One of our main issues with EPIX was that it was tied to Verizon FIOS but it appears that the company is steadily adding more cable providers to distribute its service. Unfortunately, the platform offers a sliver of available movies out there, since it only includes the movies available through the studios that are backing the company. But EPIX is useful because it transcends the TV and your computer and it’s fairly easy to use. EPIX also is creating original content; the company announced earlier this year that it would be creating a comedy series on Silicon Valley, based on Dan Lyons’ Fake Steve Jobs persona.

Now that EPIX has scored deals with Dish, Cox and Charter, I’m sure the company is looking to cross Time Warner and Comcast off the list.

For Reasons Unknown, Ukrainian Journalist Sends First Underwater Tweet

Posted: 19 Apr 2010 01:59 AM PDT

And you thought tweeting from space was an achievement?

Ukrainian TV journalist Julia Gorodetskaya (@gorodetskaya) has sent the first documented underwater tweet from the floor of a 19-feet deep dolphinarium in Odessa, Ukraine. The scuba tweeting session was broadcasted by local media (see subtitled video below) and documented by regional press.

The tweet was sent via a mobile phone sealed in plastic from the Twitter website, using the Opera Mini browser. Radio waves passed to the surface through an elongated antenna.

The preparation process and the actual underwater tweeting was also filmed and broadcasted live by Boris Khodorkovsky to his QIK account and published on YouTube and other social media services. You can find pictures of the whole thing on Flickr.

Gorodetskaya, who did not know how to dive or swim prior to the event, sent a total of four messages to Twitter. Below is the first one.

In English, it reads: "This is first in history #underwater_tweet. I told you, @netocrat."

The event was dreamed up and organized by a national mobile operator to tout the quality of its network. And I can’t help but think about the wonderful opportunity to raise awareness for a good cause in the process that was somehow overlooked, and therefor terribly wasted.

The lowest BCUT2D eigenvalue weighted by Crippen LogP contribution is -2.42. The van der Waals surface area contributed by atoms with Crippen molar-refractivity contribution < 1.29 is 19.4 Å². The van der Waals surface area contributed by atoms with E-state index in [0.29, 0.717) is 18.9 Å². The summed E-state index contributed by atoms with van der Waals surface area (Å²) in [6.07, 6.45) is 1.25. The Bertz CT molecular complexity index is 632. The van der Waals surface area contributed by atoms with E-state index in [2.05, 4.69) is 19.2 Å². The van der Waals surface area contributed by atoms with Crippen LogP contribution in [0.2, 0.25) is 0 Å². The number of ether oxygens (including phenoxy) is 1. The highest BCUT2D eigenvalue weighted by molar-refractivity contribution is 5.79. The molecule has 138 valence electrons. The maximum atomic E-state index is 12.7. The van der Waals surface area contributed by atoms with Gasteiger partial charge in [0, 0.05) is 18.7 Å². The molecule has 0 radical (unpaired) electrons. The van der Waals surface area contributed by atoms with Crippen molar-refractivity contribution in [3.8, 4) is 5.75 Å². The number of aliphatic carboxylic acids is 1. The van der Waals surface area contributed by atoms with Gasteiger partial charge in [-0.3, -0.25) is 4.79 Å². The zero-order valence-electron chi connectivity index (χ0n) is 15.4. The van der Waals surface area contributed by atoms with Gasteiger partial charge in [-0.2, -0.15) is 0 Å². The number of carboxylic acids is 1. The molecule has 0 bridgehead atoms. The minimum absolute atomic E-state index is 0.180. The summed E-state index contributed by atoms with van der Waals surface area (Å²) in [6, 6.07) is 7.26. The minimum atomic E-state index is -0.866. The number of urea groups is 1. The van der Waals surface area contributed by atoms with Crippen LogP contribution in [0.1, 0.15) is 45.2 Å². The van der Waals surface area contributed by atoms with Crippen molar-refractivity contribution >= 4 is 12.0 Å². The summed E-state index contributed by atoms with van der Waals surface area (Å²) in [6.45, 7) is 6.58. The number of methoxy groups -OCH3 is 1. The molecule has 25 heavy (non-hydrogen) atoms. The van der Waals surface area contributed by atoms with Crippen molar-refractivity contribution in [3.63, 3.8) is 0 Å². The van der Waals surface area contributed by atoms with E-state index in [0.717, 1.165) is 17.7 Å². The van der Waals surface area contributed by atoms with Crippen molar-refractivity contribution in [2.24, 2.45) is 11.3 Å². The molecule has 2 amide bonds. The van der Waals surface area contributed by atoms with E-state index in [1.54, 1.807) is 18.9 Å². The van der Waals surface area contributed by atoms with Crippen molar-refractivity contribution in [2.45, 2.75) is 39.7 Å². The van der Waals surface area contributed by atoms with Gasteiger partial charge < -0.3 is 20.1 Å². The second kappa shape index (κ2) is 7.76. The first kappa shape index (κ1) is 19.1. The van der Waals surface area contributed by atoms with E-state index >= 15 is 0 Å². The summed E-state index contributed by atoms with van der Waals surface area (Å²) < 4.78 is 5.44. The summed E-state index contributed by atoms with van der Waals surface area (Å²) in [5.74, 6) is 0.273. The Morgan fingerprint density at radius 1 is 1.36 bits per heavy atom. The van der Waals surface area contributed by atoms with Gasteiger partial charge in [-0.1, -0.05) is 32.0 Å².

(Image via Flickr / NETOCRAT Communications)

Don’t Sell Out, Foursquare. Not Now. Not To Yahoo.

Posted: 18 Apr 2010 11:50 PM PDT

It is becoming alarmingly apparent that Foursquare is strongly considering a sale to Yahoo. As of the end of last week they had put the venture capitalists vying for their attention on ice. Those VCs happily provided term sheets valuing the company at $80 million or so. But in the meantime, Yahoo and maybe others expressed interest in the company, and are reportedly offering way above that $80 million.

There are so many reasons why this deal shouldn’t happen. Here are just a few:

1. It’s bad for Yahoo: Yahoo’s senior team is grasping at straws, and they desperately want to find a way to stay relevant. But this is not it. What the heck is Yahoo going to do with Foursquare that will somehow turn around their business? Absolutely nothing, that’s what. M&A for PR purposes is not what savvy executive teams do. Whatever tech cred they think they’ll get by buying Foursquare is in their imagination.

2. Yahoo is a horrendous choice for Foursquare. It’s where startups go to die. They’ve bought so many companies that were so promising, only to see them wither on the vine. And the founders always leave in disgust (see Flickr, Delicious and the rest in the left sidebar on their CrunchBase page – how many of these were successful?). And sometimes they buy companies just to shut them down entirely a year later. See Yahoo Kills Maven: From Acquisition To Deadpool In 17 Months Try to imagine what Facebook would be today if Yahoo had successfully acquired them in 2006.